The interview process was an amazing experience. I felt privileged and honored that people would generously recount aspects of their spiritual journey to help the book project. As I listened to their stories, I found myself moved to tears and laughter over and over. During the years I worked on Living This Life Fully, I felt as though I were on retreat with Munindra-ji, but not in a meditation hall. Rather, he was teaching me as I transcribed an interview I’d done or a talk he’d given during his first visit to the US in 1977. I got to learn from him all over again, but this time I was able to absorb much more than when I had been with him on Maui, where he used to visit Kamala Masters.

Robert Pryor: The whole experience of working on the book was great for me as it kept me in touch with Munindraji. Every time I would hear or read one of the stories it would bring him to life for me and I could recall his enthusiasm, precise instruction, easy friendly manner, humor, and most of all the warmth of his metta. This spring at our Dharma Center in Yellow Springs I led a discussion group focused on the book. We met each Thursday evening for 8 weeks, and it was a wonderful experience for me to talk with the group about Munindraji and his teachings. Again, the whole experience brought him back in a very immediate fashion. It is clear to me that a great teacher lives on through the inspiration of his words and actions. We were all very lucky to know him in Bodh Gaya, and I appreciate that even more now.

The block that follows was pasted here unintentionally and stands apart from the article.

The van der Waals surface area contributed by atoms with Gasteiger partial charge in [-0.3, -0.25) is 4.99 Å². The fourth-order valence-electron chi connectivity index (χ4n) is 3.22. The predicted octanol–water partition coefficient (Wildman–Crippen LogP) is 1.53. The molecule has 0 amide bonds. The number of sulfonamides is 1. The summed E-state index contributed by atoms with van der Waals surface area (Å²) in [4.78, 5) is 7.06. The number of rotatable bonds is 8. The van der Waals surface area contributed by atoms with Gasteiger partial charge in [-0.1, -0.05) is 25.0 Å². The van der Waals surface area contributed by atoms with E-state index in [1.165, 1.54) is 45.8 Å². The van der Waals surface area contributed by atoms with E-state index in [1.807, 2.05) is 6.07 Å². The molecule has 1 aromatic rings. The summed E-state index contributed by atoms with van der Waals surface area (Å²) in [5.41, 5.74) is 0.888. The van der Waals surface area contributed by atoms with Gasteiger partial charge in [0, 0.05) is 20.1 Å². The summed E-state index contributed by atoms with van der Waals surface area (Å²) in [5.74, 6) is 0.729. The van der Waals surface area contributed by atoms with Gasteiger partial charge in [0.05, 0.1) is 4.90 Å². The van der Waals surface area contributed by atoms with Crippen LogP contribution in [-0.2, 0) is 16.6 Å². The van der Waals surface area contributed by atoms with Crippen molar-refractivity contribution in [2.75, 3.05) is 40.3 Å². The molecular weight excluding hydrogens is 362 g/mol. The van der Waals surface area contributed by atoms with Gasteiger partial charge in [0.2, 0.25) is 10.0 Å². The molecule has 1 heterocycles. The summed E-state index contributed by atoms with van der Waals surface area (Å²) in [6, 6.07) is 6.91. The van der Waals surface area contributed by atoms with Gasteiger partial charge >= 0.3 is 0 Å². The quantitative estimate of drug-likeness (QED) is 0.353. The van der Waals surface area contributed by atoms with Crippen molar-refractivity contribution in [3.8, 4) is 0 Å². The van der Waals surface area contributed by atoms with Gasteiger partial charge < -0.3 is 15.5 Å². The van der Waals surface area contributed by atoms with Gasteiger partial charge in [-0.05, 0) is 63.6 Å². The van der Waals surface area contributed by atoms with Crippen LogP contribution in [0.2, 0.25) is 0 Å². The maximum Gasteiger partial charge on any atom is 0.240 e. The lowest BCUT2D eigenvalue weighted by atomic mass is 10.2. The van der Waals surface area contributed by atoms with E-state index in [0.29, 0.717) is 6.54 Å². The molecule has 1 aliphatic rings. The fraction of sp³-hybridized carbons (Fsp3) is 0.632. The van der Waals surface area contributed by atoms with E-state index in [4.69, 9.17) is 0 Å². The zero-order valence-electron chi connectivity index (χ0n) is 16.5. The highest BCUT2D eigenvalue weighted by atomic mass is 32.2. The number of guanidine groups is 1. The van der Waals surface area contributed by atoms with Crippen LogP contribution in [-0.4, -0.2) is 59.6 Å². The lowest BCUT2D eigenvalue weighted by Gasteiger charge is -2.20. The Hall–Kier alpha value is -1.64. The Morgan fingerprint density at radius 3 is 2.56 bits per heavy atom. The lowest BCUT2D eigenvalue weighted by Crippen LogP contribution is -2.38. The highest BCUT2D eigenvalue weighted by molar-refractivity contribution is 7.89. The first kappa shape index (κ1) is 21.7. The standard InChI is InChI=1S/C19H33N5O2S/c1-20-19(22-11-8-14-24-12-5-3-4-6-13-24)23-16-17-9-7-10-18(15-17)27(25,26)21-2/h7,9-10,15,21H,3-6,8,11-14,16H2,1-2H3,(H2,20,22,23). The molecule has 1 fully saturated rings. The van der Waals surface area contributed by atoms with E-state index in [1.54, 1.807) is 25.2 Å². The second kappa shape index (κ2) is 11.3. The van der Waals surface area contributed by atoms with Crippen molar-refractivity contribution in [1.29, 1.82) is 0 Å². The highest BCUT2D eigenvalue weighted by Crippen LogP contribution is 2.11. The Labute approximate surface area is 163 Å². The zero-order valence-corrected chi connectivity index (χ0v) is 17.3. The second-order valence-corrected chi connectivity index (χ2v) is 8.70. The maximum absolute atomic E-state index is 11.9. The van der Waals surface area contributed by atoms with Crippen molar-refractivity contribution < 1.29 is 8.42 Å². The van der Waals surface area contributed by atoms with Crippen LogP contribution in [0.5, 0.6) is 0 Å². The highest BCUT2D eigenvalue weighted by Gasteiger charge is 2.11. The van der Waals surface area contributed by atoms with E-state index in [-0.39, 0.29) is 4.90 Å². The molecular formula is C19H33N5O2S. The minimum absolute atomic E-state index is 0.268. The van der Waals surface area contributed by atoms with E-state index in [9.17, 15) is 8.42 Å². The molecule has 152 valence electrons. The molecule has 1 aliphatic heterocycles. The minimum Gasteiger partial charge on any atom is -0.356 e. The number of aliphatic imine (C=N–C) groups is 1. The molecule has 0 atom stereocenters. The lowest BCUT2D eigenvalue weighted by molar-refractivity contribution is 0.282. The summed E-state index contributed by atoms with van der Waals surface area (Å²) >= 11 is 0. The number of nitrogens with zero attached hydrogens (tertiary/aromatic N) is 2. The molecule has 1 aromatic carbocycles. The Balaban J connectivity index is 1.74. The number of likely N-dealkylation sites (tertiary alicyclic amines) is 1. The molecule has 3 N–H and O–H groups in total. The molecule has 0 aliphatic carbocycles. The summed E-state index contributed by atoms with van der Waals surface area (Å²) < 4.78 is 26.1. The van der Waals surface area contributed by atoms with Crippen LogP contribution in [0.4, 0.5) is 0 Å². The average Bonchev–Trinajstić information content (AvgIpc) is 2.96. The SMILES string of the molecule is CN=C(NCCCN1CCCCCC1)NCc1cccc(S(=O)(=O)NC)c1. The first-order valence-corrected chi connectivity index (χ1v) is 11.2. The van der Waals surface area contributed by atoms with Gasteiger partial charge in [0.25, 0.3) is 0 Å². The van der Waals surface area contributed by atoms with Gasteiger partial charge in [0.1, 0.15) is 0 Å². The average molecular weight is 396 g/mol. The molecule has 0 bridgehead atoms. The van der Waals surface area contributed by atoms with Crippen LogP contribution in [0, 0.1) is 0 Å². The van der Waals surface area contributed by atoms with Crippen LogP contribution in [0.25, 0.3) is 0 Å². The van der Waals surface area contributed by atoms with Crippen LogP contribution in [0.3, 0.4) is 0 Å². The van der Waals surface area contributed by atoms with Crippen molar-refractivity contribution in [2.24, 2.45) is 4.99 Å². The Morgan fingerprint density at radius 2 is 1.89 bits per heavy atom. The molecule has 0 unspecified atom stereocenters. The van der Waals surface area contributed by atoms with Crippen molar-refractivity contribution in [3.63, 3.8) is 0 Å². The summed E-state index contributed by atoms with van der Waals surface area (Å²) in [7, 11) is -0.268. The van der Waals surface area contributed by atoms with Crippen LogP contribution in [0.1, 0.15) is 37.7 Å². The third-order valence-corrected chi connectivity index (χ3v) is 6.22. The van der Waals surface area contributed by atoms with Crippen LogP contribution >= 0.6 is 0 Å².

Mirka, the book is arranged in chapters that correspond with specific teachings. Would you say something about the usefulness of organizing the book this way?